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Apple Up To Its Old Tricks Nicking, Other Peoples Technology

The low life actions of Apple executives have again been exposed in yet another case, with the iPhone maker this time accused of stealing the concept of a FlikType keyboard with a similar design now found in the new Apple Watch 7.

In January 2019, Kosta Eleftheriou had every reason to believe Apple was about to make a deal with his Company a Court has heard.

Apparently, Apple’s head of keyboards loved his FlikType keyboard app so much that he sent an email claiming “Apple should buy this from you,”.

It “could be a key feature for the watch.”

Hours after being pumped up at the concept of Apple buying his app Eleftheriou received a message from Apple, but not the one he expected.

In the course of one afternoon, the company had seemingly decided that Apple Watch keyboards were against the rules and his app was facing problems.

“Specifically, the app is a keyboard for Apple Watch.

It was just last month that Kosta Eleftheriou, the developer of FlickType, announced that his swipe-based keyboard for the blind would be pulled off the App Store over objections by Apple.

For this reason, your app will be removed from sale on the App Store at this time,” Apple wrote.

Last week Apple revealed its own swipe keyboard app alongside the new Apple Watch Series 7 which appears to be similar to the FlikType keyboard.

Eleftheriou had been “Sherlocked” claims developers who are using the expression to describe what is becoming common practise for Apple, stealing other people ideas and patents.

Kosta Eleftheriou is far from the first person to be duded by Apple.

Apple has a long history of looking to its own app developers for inspiration, copying their ideas, and integrating them into its own operating systems for free.

(It’s called “Sherlocking” because Apple famously copied a lot of features from the third-party Watson app over to its Sherlock desktop search tool in 2002; here are some more recent examples.)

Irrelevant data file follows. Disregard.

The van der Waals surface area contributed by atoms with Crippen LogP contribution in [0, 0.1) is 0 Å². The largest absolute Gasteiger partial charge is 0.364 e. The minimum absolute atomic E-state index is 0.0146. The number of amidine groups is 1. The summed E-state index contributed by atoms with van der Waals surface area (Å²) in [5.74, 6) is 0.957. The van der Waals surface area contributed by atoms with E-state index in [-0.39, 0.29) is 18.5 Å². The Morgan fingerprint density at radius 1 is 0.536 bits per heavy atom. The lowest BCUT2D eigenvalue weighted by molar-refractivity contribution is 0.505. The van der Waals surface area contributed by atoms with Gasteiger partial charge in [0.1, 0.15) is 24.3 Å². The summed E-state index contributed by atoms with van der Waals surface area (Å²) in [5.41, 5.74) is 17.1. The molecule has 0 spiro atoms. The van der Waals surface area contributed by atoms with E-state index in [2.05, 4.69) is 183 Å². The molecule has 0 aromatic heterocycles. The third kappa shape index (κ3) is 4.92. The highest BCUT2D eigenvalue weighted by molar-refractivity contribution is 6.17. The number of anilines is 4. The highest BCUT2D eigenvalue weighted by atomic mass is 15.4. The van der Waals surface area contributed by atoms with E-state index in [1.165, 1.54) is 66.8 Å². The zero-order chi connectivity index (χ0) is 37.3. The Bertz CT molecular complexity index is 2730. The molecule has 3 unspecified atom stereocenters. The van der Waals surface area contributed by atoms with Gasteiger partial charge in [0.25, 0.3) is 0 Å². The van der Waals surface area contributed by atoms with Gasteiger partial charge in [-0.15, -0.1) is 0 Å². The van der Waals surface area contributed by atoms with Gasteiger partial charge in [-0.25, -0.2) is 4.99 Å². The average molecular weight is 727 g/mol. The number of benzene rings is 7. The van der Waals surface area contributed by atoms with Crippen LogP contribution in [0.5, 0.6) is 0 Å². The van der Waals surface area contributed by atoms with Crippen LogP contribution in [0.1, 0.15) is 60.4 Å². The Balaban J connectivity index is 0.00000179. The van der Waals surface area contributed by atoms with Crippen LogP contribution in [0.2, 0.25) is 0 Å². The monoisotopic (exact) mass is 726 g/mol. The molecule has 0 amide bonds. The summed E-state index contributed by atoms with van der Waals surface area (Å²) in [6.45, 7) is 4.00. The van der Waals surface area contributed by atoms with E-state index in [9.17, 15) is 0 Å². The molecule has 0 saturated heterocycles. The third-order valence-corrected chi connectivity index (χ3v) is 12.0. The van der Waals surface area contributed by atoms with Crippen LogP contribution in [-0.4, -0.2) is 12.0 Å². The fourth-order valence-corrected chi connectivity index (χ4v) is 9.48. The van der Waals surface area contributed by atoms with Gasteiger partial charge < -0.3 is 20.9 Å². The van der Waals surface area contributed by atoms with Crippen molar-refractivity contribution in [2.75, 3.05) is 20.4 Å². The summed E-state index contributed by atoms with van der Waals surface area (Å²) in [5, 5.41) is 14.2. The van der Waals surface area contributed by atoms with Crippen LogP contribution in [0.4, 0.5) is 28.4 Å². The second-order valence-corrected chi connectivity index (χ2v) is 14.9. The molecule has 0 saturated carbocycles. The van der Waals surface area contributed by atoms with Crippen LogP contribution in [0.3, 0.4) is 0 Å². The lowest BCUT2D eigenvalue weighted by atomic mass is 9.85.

When Apple blocked his app two years ago and continued to tussle with him over updates, the company made an enemy of Eleftheriou.

He’s become one of Apple’s most vocal critics, developing a reputation as a scam hunter.

He continually and effectively points out that Apple is terrible at keeping out frauds which bilk ordinary users out of outrageous sums of money.

Eleftheriou filed his suit six full months before the Apple Watch Series 7 announcement last week.

It’s not clear what impact the Sherlocking might have on the suit, and he won’t say. His lawyers are advising him against saying too much to journalists.

At one stage Apple rejected the notion of keyboards onside a watch.

But no, Apple didn’t actually reject every Apple Watch keyboard app in 2019 — Eleftheriou believes his app was singled out for this treatment.

Shift Keyboard had already arrived in February 2019, and even partner apps that included Eleftheriou’ s keyboard tech (the complaint names Nano for Reddit, Chirp for Twitter and Lens for Instagram) allegedly made it through.

Apple told The Verge it changed its mind over time.

Originally, the company didn’t think it was appropriate for a keyboard to take up the entirety of the Apple Watch’s small screen but decided differently in 2019 after it saw the potential and says it’s encouraged Apple Watch keyboards ever since.

The company basically admits that removing Eleftheriou’ s app was a mistake, and claims it quickly corrected the issue.

But Eleftheriou disputes that last point, saying it took a year of appeals and resubmissions to get his keyboard back onto the store.

“From [January 2019] on, I was simultaneously discussing a FlickType acquisition with them, while also being rejected,” he tells me. And Apple initially made it look like those appeals failed, too.

“The App Review Board evaluated your app and determined that the original rejection feedback is valid. Please note that all appeal results are final,” reads Eleftheriou from a message he received in May 2019.

In the complaint, he alleges it wasn’t until January 2020, a year after the surprise takedown, that his Apple Watch keyboard extension was approved.

When FlickType for Apple Watch did finally arrive, it became the number one paid app in the entire store, pulled in $130,000 in its first month, he claims, and was named one of Apple’s top paid apps of 2020.

That’s what he’s using as grounds that he’s been financially harmed in the lawsuit.

He said, “I will be delighted to bring back the accessible FlickType Keyboard for iPhone when Apple finally fixes their broken 3rd-party keyboard APIs on iOS and allows developers to fairly compete with Apple’s own keyboard”.

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